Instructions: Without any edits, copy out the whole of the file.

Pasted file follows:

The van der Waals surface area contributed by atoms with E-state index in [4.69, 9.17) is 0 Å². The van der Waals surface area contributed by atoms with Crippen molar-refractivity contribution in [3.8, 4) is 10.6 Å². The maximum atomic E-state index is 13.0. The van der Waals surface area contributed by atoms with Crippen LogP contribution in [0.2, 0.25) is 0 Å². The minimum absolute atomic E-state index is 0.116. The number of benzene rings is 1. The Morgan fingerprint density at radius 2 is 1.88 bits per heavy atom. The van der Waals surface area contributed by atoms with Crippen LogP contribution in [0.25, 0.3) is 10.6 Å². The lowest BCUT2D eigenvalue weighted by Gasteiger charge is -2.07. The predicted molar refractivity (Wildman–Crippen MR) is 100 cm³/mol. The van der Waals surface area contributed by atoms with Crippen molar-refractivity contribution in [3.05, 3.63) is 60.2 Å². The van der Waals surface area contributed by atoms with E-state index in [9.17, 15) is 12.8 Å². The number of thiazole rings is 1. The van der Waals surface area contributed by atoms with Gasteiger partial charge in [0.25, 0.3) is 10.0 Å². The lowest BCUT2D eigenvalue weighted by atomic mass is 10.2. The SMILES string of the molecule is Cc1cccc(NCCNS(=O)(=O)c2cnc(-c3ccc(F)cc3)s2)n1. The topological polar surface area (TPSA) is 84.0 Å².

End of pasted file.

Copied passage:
The van der Waals surface area contributed by atoms with E-state index in [4.69, 9.17) is 0 Å². The van der Waals surface area contributed by atoms with Crippen molar-refractivity contribution in [3.8, 4) is 10.6 Å². The maximum atomic E-state index is 13.0. The van der Waals surface area contributed by atoms with Crippen LogP contribution in [0.2, 0.25) is 0 Å². The minimum absolute atomic E-state index is 0.116. The number of benzene rings is 1. The Morgan fingerprint density at radius 2 is 1.88 bits per heavy atom. The van der Waals surface area contributed by atoms with Crippen LogP contribution in [0.25, 0.3) is 10.6 Å². The lowest BCUT2D eigenvalue weighted by Gasteiger charge is -2.07. The predicted molar refractivity (Wildman–Crippen MR) is 100 cm³/mol. The van der Waals surface area contributed by atoms with Crippen molar-refractivity contribution in [3.05, 3.63) is 60.2 Å². The van der Waals surface area contributed by atoms with E-state index in [9.17, 15) is 12.8 Å². The number of thiazole rings is 1. The van der Waals surface area contributed by atoms with Gasteiger partial charge in [0.25, 0.3) is 10.0 Å². The lowest BCUT2D eigenvalue weighted by atomic mass is 10.2. The SMILES string of the molecule is Cc1cccc(NCCNS(=O)(=O)c2cnc(-c3ccc(F)cc3)s2)n1. The topological polar surface area (TPSA) is 84.0 Å².